Some BA ex-employees, who had been laid off as a result of a head office cost cutting drive, suggested that the heart of the problem was a decision to out-source IT work to an Indian company.  ‘The BA system is a legacy system that has evolved over generations of equipment and software changes,’ they said. ‘The inter-relatedness of the systems and the complexity of the data is immense.  BA needed people who had grown up with the system.  This is not the first time the system has failed this year.’  BA denied this suggestion.

British Airways, once the country’s flag-carrier, is now a subsidiary of the International Airline Group (IAG), a Spanish company, which also owns Iberia, the Spanish airline.  IAG’s shares had risen significantly in the previous year and suffered only a small fall following the BA systems saga.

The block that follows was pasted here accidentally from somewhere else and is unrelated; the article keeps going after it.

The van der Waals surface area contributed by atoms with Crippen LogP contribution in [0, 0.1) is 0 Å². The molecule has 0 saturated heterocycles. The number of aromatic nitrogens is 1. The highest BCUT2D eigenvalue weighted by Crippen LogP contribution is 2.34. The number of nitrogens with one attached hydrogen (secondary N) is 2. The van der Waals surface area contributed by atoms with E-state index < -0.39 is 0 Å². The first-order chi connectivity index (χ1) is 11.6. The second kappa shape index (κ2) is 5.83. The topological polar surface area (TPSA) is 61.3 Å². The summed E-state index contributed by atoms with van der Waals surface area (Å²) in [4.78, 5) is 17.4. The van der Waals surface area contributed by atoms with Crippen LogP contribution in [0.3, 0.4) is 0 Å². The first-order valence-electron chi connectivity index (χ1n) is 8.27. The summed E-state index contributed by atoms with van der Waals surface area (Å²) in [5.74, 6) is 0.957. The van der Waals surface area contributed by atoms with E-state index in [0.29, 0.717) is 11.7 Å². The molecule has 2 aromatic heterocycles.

The CEO of IAG, Willie Walsh (who had previously headed BA) did not appear during the crisis, leaving the situation to be handled by BA’s CEO, Alex Cruz.  They were both criticised for delays in offering explanations or apologies.  An official raised a storm by suggesting that passengers would receive full refunds on their tickets, but BA would not pay for the cost of missed connecting flights, alternative travel arrangements, or accommodation.

Subsequently, BA apologised to its customers and commissioned an independent inquiry.  The British airlines’ regulator, the Civil Aviation Authority, was also called on to examine the case.

At the previous AGM of IAG, shareholders had received a letter from a corporate governance advisory group that ‘the board should consider bolstering the IT experience of its non-executive cohort: only one of the serving non-executive directors has IT experience.’

 

Discussion questions:

  1.  Who was responsible for this debacle?